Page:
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Just released: three foundational whitepapers for advancing digital identity

NIST does many things across many fields, but none more than measurement science. Our belief in the NSTIC NPO is that the digital identity market is now maturing and innovating at a rate that demands a stronger measurement-based approach to evaluating the performance of identity solutions. To that end, our Applying Measurement Science in the Identity Ecosystem workshop is less than a month away, and we think it’s high time to start digging into the issues. Today, we’re pleased to release whitepapers on each of the three workshop focus areas: strength of identity proofing, strength of biometric authentication, and attribute metadata and confidence scoring. In the whitepapers, we explore concepts on how to implement measurement science in these areas of identity management. And, although we offer potential approaches to get these processes right, we encourage attendees to read the whitepapers and critically consider our thinking. Ideally, these papers will serve as the foundation for a productive workshop, where attendees offer new insights and solutions. You’ll find all of the whitepapers here, but here’s a look into what each paper has to offer:
  • Measuring Strength of Identity Proofing: We identify potential approaches to standardize a scoring framework for identity proofing. The goal is to give relying parties a baseline understanding of the process that led to an individual obtaining a credential and to enable the selection of proofing practices better aligned with assessed risk. Encouraging feedback at the workshop, we ask, for example: Is there a framework that can determine the ability for correctly guessing knowledge-based questions? Or inversely, those that cannot be guessed?
  • Measuring Strength of Authentication: We identify potential methods for measuring biometric authentication implementations to support a standardized scoring structure. Although we start with biometric authenticators, the intent is to produce a generalizable scoring structure to enable the comparison of different authenticator types and determine composite scores for multifactor schemes. For example, we ask: What is the best course of action to determine an authentication scoring framework?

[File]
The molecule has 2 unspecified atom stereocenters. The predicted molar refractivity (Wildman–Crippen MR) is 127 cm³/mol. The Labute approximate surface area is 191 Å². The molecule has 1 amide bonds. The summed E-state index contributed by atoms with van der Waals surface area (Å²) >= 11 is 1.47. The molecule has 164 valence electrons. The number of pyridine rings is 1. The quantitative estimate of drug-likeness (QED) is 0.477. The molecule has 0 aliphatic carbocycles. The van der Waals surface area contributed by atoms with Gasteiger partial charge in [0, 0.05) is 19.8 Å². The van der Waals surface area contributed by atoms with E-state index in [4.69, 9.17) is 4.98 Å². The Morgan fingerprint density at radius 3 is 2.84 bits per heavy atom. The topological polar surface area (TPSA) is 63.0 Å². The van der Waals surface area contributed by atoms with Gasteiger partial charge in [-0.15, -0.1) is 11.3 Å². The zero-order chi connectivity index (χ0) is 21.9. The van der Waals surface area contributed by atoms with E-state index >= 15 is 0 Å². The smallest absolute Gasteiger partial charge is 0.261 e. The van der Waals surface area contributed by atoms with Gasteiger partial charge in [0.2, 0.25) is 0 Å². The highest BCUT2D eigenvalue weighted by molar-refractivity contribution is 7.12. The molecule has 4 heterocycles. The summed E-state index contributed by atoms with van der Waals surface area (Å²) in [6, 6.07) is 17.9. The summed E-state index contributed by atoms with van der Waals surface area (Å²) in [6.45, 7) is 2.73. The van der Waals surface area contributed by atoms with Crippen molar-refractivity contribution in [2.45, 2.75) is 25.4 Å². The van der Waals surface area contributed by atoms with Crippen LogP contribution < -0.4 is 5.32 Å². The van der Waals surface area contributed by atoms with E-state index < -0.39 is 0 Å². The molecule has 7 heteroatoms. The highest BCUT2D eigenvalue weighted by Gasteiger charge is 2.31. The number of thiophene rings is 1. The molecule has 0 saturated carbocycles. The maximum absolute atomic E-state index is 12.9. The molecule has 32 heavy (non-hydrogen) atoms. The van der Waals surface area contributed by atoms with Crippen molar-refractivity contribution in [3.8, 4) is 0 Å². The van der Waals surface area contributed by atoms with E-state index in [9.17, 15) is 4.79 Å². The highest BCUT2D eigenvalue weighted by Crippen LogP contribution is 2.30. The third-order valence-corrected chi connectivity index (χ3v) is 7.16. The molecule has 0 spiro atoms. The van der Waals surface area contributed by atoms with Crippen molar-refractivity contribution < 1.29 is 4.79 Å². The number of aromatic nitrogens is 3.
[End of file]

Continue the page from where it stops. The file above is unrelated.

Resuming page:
• Attribute Metadata and Confidence Scoring: For attributes, we examine the development of standardized metadata and potential approaches for determining confidence scores to assist with authorization decision making. Readers can consider, for example: In what ways would the addition of attribute metadata impact an organization’s infrastructure, operations, and performance?
Each paper contains a number of questions to encourage a critical reading of the proposed solutions and also frame discussions at the workshop. For now, it’s time to get reading. We’ll see you January 12th and 13th to get to the heart of these issues –  and the possible solutions. If you’re unable to attend in person, we invite you to submit written comments to NSTICworkshop [at] (NSTICworkshop[at]nist[dot]gov). You can access the whitepapers here. Don’t forget, registration for the workshop closes on January 5th, 2016! Register now. @NSTICnpo on Twitter


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